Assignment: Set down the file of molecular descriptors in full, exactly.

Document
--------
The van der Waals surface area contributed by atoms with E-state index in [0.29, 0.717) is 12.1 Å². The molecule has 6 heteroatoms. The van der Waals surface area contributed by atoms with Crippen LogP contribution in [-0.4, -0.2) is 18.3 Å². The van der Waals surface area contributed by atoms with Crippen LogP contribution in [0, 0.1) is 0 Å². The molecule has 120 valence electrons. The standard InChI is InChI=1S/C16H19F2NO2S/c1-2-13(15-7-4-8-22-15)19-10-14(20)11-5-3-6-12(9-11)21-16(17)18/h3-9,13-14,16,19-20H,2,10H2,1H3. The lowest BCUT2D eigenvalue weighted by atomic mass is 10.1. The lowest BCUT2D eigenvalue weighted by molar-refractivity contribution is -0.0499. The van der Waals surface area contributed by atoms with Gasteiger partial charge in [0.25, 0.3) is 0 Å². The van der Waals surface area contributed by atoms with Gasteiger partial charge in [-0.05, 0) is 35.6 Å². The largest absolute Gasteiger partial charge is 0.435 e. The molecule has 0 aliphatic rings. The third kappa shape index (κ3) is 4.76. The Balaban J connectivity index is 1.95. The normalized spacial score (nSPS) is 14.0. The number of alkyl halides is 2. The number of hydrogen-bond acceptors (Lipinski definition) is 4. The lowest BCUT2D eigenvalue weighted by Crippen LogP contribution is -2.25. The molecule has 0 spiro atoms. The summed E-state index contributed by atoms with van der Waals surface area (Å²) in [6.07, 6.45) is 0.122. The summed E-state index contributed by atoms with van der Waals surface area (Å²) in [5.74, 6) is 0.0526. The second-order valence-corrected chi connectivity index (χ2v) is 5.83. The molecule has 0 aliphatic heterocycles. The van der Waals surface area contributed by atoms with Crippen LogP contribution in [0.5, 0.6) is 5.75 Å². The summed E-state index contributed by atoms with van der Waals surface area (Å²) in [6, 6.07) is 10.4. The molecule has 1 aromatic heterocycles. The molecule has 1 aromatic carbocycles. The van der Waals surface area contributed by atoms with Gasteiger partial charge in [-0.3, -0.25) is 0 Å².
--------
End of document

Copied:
The van der Waals surface area contributed by atoms with E-state index in [0.29, 0.717) is 12.1 Å². The molecule has 6 heteroatoms. The van der Waals surface area contributed by atoms with Crippen LogP contribution in [-0.4, -0.2) is 18.3 Å². The van der Waals surface area contributed by atoms with Crippen LogP contribution in [0, 0.1) is 0 Å². The molecule has 120 valence electrons. The standard InChI is InChI=1S/C16H19F2NO2S/c1-2-13(15-7-4-8-22-15)19-10-14(20)11-5-3-6-12(9-11)21-16(17)18/h3-9,13-14,16,19-20H,2,10H2,1H3. The lowest BCUT2D eigenvalue weighted by atomic mass is 10.1. The lowest BCUT2D eigenvalue weighted by molar-refractivity contribution is -0.0499. The van der Waals surface area contributed by atoms with Gasteiger partial charge in [0.25, 0.3) is 0 Å². The van der Waals surface area contributed by atoms with Gasteiger partial charge in [-0.05, 0) is 35.6 Å². The largest absolute Gasteiger partial charge is 0.435 e. The molecule has 0 aliphatic rings. The third kappa shape index (κ3) is 4.76. The Balaban J connectivity index is 1.95. The normalized spacial score (nSPS) is 14.0. The number of alkyl halides is 2. The number of hydrogen-bond acceptors (Lipinski definition) is 4. The lowest BCUT2D eigenvalue weighted by Crippen LogP contribution is -2.25. The molecule has 0 spiro atoms. The summed E-state index contributed by atoms with van der Waals surface area (Å²) in [6.07, 6.45) is 0.122. The summed E-state index contributed by atoms with van der Waals surface area (Å²) in [5.74, 6) is 0.0526. The second-order valence-corrected chi connectivity index (χ2v) is 5.83. The molecule has 0 aliphatic heterocycles. The van der Waals surface area contributed by atoms with Crippen LogP contribution in [0.5, 0.6) is 5.75 Å². The summed E-state index contributed by atoms with van der Waals surface area (Å²) in [6, 6.07) is 10.4. The molecule has 1 aromatic heterocycles. The molecule has 1 aromatic carbocycles. The van der Waals surface area contributed by atoms with Gasteiger partial charge in [-0.3, -0.25) is 0 Å².